They are honest in their expressions, with little understanding of what it means to put on a “face” of any kind.


While they still get excited over what, to us, has become mundane and expected.


Capture the tiny dimples on each knuckle, and the soft fleshy feet that disappear with babyhood.



Memorize the full cheeks, and sharp little teeth.


Catch the light of excitement, zeal, interest, and hope in their shining wide-open eyes. 


Remember simpler days full of laughter and grimaces, that by their teen years, may not be so easily won.


While they are soft and open-hearted and yours, photograph your children!

A photograph to a grieving parent will be priceless. To an aged parent, a distant parent.

To any parent.


Don’t always wait until they are clean, well groomed, and dressed to to impress. Don’t assume that the only tiny faces that you will miss someday are the smiling ones. Whether you use a professional camera, a phone or a disposable camera (Yes, they still sell them!), preserve the moments before they’re gone!

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Fresh Apple Juice

Bryce’s friend Bevan built a heavy duty juicer/press using a garbage disposal to crush the apples, and a car jack to press out the juice. Pretty ingenious, I would say. We have great intentions of building one or two apple presses of our own in the near future, but Bevan was kind enough to let us borrow his in the meantime. The night these photos were taken, we were at Spencer and Shanille’s house. Baby Boy wasn’t quite sure what to think of the puppies, but they sure seemed to like him!

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I was loving the sunset light, and the effect it was having on his fly-away hair. (He still hasn’t had a first haircut!)


Watching the action happening up in the apple tree!


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In the tree, shaking and throwing apples down to the “gatherers”.

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Now for a game of “Where’s Baby Boy?!”


There he is!


Considering how much time his parents spent in the trees as children, I guess he comes by his interest in climbing honestly.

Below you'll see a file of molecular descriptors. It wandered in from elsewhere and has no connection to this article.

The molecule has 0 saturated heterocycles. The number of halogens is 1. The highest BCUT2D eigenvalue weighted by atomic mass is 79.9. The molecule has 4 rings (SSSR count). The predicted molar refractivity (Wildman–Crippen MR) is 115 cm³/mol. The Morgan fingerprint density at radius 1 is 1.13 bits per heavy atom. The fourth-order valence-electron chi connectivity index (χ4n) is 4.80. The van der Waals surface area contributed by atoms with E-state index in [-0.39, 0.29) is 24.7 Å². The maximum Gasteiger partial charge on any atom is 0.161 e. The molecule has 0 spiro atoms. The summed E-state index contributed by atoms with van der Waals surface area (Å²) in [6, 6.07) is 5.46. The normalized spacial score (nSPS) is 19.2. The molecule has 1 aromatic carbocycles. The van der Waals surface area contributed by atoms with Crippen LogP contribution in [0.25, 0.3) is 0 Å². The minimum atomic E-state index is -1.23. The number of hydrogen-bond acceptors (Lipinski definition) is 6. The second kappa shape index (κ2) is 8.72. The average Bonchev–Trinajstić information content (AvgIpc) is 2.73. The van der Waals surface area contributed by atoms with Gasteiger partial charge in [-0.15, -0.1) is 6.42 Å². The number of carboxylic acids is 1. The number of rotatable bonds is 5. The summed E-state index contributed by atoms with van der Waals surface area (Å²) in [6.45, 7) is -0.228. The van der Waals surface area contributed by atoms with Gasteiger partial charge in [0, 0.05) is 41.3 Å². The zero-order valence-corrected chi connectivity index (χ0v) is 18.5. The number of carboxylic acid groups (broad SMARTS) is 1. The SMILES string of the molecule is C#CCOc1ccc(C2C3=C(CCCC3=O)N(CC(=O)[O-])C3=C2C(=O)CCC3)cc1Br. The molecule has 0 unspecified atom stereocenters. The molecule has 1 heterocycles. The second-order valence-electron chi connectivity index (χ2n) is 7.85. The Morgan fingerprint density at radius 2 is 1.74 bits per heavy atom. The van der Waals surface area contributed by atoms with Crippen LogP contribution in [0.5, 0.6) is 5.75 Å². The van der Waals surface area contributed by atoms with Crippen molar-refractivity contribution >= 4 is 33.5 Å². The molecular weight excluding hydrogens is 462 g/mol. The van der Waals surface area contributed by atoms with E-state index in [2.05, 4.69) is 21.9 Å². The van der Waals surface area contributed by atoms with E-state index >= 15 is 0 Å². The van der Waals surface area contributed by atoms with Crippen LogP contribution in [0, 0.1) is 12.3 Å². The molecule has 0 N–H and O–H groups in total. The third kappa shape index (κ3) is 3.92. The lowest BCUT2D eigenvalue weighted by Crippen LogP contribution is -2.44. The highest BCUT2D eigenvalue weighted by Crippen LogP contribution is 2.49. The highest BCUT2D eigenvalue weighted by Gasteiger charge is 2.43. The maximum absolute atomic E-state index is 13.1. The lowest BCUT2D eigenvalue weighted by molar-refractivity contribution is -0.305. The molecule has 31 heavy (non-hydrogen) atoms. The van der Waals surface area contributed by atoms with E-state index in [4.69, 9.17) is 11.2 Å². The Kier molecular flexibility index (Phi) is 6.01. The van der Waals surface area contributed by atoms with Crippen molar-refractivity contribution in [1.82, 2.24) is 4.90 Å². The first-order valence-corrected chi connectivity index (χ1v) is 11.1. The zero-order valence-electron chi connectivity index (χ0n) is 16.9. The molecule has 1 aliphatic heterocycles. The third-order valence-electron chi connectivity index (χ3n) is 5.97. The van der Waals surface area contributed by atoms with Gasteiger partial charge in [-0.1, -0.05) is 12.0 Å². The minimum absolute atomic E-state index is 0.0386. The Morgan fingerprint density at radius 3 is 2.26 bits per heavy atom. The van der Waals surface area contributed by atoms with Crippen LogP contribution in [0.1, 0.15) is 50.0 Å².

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Since the apples were unsprayed, they had a few worm holes. We cut out the bad parts of the apples, and used an apple slicer to cut them into smaller pieces so that the disposal could be more efficient.


This cutie stopped gathering long enough to give me a smile!




Baby Boy helping to gather apples.


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Enjoying the sunset…and the homing pigeons.


A quick trampoline break!


Feeding apples into the disposal! Our process went something like: Collect the apples, cut/core/deworm-hole the apples, put apple slices into BYU bucket, fill the bucket with water and rinse the slices, drain water out of bucket, feed apple slices into the disposal, collect apple mash in a mesh lining, press the juice out using a carjack with a round wooden piece attached, collect juice in the bottom tray and finally dispense juice into the clean buckets.

Ta dah! Apple juice!

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Bryce hauling the apple cores out to the animals.


Overseeing the apple press.


The outcome of our labor! Fresh apple juice! Hooray!

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I didn’t get photos of the buckets filled, but we divided the apple juice into BYU creamery icecream buckets. The buckets are large, 3-5 gallons I think, but it’s possible to fit at least one into our refrigerator. Since we intended to drink the juice fairly quicky, we didn’t bottle or freeze any. That will be an experiment for some other time.